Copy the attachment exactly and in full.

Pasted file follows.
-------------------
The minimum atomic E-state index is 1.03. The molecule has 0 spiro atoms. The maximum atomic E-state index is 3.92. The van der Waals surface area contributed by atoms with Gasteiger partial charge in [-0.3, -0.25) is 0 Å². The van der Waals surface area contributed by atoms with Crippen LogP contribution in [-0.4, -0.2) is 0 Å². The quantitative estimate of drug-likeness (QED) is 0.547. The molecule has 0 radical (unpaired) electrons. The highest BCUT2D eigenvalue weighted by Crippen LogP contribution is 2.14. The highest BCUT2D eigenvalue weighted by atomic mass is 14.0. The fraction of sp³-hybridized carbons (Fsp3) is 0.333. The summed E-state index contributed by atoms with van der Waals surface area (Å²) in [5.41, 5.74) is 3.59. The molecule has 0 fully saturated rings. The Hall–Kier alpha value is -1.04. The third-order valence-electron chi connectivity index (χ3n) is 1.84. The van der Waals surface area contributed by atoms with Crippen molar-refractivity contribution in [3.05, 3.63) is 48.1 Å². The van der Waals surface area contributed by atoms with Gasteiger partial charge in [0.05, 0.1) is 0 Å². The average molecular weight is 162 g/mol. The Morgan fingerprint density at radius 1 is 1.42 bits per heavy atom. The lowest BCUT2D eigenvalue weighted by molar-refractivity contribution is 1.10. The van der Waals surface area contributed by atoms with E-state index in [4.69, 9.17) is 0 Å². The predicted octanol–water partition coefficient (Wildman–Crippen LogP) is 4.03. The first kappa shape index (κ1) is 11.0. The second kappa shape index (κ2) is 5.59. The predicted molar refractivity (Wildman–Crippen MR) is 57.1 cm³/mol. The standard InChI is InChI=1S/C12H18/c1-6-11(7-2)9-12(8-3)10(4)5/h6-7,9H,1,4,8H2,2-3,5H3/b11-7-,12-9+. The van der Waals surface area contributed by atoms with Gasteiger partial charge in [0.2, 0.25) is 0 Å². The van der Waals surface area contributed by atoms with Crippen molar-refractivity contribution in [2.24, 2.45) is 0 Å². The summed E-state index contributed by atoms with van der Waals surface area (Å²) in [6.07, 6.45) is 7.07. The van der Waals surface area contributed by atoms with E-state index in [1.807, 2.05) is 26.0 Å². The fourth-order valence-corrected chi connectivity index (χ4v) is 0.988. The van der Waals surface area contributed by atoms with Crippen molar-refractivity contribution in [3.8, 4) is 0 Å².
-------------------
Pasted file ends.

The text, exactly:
The minimum atomic E-state index is 1.03. The molecule has 0 spiro atoms. The maximum atomic E-state index is 3.92. The van der Waals surface area contributed by atoms with Gasteiger partial charge in [-0.3, -0.25) is 0 Å². The van der Waals surface area contributed by atoms with Crippen LogP contribution in [-0.4, -0.2) is 0 Å². The quantitative estimate of drug-likeness (QED) is 0.547. The molecule has 0 radical (unpaired) electrons. The highest BCUT2D eigenvalue weighted by Crippen LogP contribution is 2.14. The highest BCUT2D eigenvalue weighted by atomic mass is 14.0. The fraction of sp³-hybridized carbons (Fsp3) is 0.333. The summed E-state index contributed by atoms with van der Waals surface area (Å²) in [5.41, 5.74) is 3.59. The molecule has 0 fully saturated rings. The Hall–Kier alpha value is -1.04. The third-order valence-electron chi connectivity index (χ3n) is 1.84. The van der Waals surface area contributed by atoms with Crippen molar-refractivity contribution in [3.05, 3.63) is 48.1 Å². The van der Waals surface area contributed by atoms with Gasteiger partial charge in [0.05, 0.1) is 0 Å². The average molecular weight is 162 g/mol. The Morgan fingerprint density at radius 1 is 1.42 bits per heavy atom. The lowest BCUT2D eigenvalue weighted by molar-refractivity contribution is 1.10. The van der Waals surface area contributed by atoms with E-state index in [4.69, 9.17) is 0 Å². The predicted octanol–water partition coefficient (Wildman–Crippen LogP) is 4.03. The first kappa shape index (κ1) is 11.0. The second kappa shape index (κ2) is 5.59. The predicted molar refractivity (Wildman–Crippen MR) is 57.1 cm³/mol. The standard InChI is InChI=1S/C12H18/c1-6-11(7-2)9-12(8-3)10(4)5/h6-7,9H,1,4,8H2,2-3,5H3/b11-7-,12-9+. The van der Waals surface area contributed by atoms with Gasteiger partial charge in [0.2, 0.25) is 0 Å². The van der Waals surface area contributed by atoms with Crippen molar-refractivity contribution in [2.24, 2.45) is 0 Å². The summed E-state index contributed by atoms with van der Waals surface area (Å²) in [6.07, 6.45) is 7.07. The van der Waals surface area contributed by atoms with E-state index in [1.807, 2.05) is 26.0 Å². The fourth-order valence-corrected chi connectivity index (χ4v) is 0.988. The van der Waals surface area contributed by atoms with Crippen molar-refractivity contribution in [3.8, 4) is 0 Å².